Kirk Ferentz takes nothing for granted. Given that Mark Weisman was shuffled from fullback to running back a couple of years ago out of necessity, that's probably a good thing. But, the 16th-year Hawkeye coach doesn't mind having the depth of options that is currently available to him at running back. From the power of Weisman and LaShun Daniels to the elusiveness of Jordan Canzeri and Damon Bullock, Iowa has depth and backs who can provide different looks to opposing defenses. "We have two sets of guys who are pretty distinctly different,'' Ferentz said at the Big Ten kickoff event. "It looks like we are at least going to have some options, the chance to mix things up a bit.'' Weisman is the Hawkeyes' top returning rusher, but Ferentz said lessons learned the past two seasons will help coaches more effectively use the senior. "We need him strong in the fourth quarter of games and the goal is to put him in a position to be that way,'' Ferentz said. That means putting the ball into the hands of other backs in addition to Weisman more often earlier in games. Iowa has the depth in the offensive backfield to accomplish that and along with a passing game that should show growth, the Hawkeyes will attempt to put Weisman in a position to make a difference in November. "He's not the kind of guy who is going to take himself out of games, so we have to be smart about it,'' Ferentz said. "He's a physical back who plays at full speed all the time.'' Ferentz doesn't mind that, but he wants full speed to include critical moments in critical games late into the season, meaning that Weisman may not receive as many early-season carries as he has had in past years when conditions merit that. Expect coaches to juggle personnel a bit more, and that probably isn't a bad thing for the Hawkeyes.
Archive for July, 2014
Michigan State enjoyed a championship season last year, but coach Mark Dantonio doesn't expect that to mean a thing this fall. Dantonio said at today's Big Ten kickoff that how the Spartans handle the success they had a year ago will put them in a position to repeat in 2014. "What we've tried to talk about really is how we handle success now,'' Dantonio said. "We've had success. We've gotten to a point where we've done some special things. Now, how do we handle it? That's really going to be one of the biggest things we'll have to deal with this year.'' Dantonio expects that opponents will have a little more energy as they lineup against Michigan State. "I think we'll be a little more of the hunted this year,'' Dantonio said. "That's a good place to be, but it is also a precarious place.' He said the Spartans must work to improve, much in the same way Hawkeye players talk the same talk. "We haven't earned a thing yet this season,'' Iowa running back Mark Weisman said. "We won eight games last year, but that doesn't matter now and we have to understand that.'' Weisman's right, just as Dantonio is. Big Ten football teams are judged only by their most recent result. That provides teams with hope and provides them with motivation. It's the type of thing that pushes teams forward during the summer. Dantonio believes his team has had a productive offseason since returing from Pasadena. Iowa defensive tackle Carl Davis said the Hawkeyes have never been better prepared for the start of a fall camp since he has been on campus. "The commitment is there,'' Davis said. "Guys are bigger, faster, stronger. Now, we have to turn that into results.''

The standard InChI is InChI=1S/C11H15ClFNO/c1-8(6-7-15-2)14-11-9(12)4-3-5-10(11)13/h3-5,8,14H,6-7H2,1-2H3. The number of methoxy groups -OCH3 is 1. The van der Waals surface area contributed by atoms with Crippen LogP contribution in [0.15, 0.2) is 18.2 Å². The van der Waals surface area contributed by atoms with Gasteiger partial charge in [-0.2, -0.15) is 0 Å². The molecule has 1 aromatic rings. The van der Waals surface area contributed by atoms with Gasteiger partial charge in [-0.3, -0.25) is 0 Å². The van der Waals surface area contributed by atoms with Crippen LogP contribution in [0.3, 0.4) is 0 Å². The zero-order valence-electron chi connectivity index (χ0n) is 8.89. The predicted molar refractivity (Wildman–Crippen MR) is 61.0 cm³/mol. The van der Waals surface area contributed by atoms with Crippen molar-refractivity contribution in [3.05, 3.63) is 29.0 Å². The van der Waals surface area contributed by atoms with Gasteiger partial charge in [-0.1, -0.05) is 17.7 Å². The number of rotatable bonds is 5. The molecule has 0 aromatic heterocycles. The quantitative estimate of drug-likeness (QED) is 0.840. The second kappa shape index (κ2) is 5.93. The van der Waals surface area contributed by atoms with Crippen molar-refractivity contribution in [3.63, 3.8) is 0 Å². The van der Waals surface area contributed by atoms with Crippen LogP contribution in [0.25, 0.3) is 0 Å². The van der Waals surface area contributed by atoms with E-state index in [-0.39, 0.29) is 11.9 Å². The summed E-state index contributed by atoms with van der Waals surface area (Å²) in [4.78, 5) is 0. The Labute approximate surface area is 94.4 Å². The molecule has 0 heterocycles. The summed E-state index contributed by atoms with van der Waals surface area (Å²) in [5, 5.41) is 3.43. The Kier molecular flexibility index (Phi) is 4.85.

Bob Bowlsby didn't mince words Monday at the Big 12 football media days in Dallas, simply portraying the landscape of intercollegiate athletics as he sees it. The Big 12 commissioner didn't paint a pretty picture, describing the NCAA's enforcement of rules as "broken'' and saying that cheating, while not rampant, is possible because of the inability of the NCAA to hold its members accountable. Bowlsby also forewarned that the future of men's Olympic sports is shaky because of financial structures which will change as schools begin to spend millions to facilitate funding full cost of attendance scholarships and deal with a growing number of class-action lawsuits. He predicts rising tensions between sports on campuses and between institutions with differing levels of resources. "I think it's really unknown at this point what the outcomes will be, but generally speaking, I think those are the things you should watch for,'' Bowlsby said. The former Northern Iowa, Iowa and Stanford director of athletics measured his words carefully but accurately defined the complicated and conflicting state of affairs facing intercollegiate athletics today. That's no surprise. It was simply Bob being Bob, articulating his beliefs in the same fashion that he delivered them when he led athletic departments in this state. Bowlsby articulated reasoned and frankly accurate statements as he stood behind the podium in Dallas. Like many of his peers, including Big Ten commissioner Jim Delany, he believes funding scholarships at the full cost of attendance level is a step in the right direction. He took time to point out that the five power conferences would have already enacted that proposal if they had not been outvoted by the rest of the Division I membership. Bowlsby repeated his support for creation of a governing structure that would allow the five conferences to remain under the NCAA umbrella but operate under their own terms in order to deal with issues unique to the largest of the Division I programs and conferences. "The fact is we have some challenges at our level that other institutions in Division I don't have,'' Bowlsby said. He acknowledges that the change has the potential to create additional separation among the 350 Division I programs, but will allow all to continue to share in the Division I brand as well as provide access to revenue sharing and championship qualification. In exchange, Bowlsby said members of the five conferences will "get some prerogatives that will allow us to better manage and to better meet the needs of student-athletes.'' In his Bob being Bob way, Bowlsby hit the ball out of the park on Monday and should provide his contemporaries with greater reason to contemplate and seek potential solutions to growing issues within the current structure of the organization.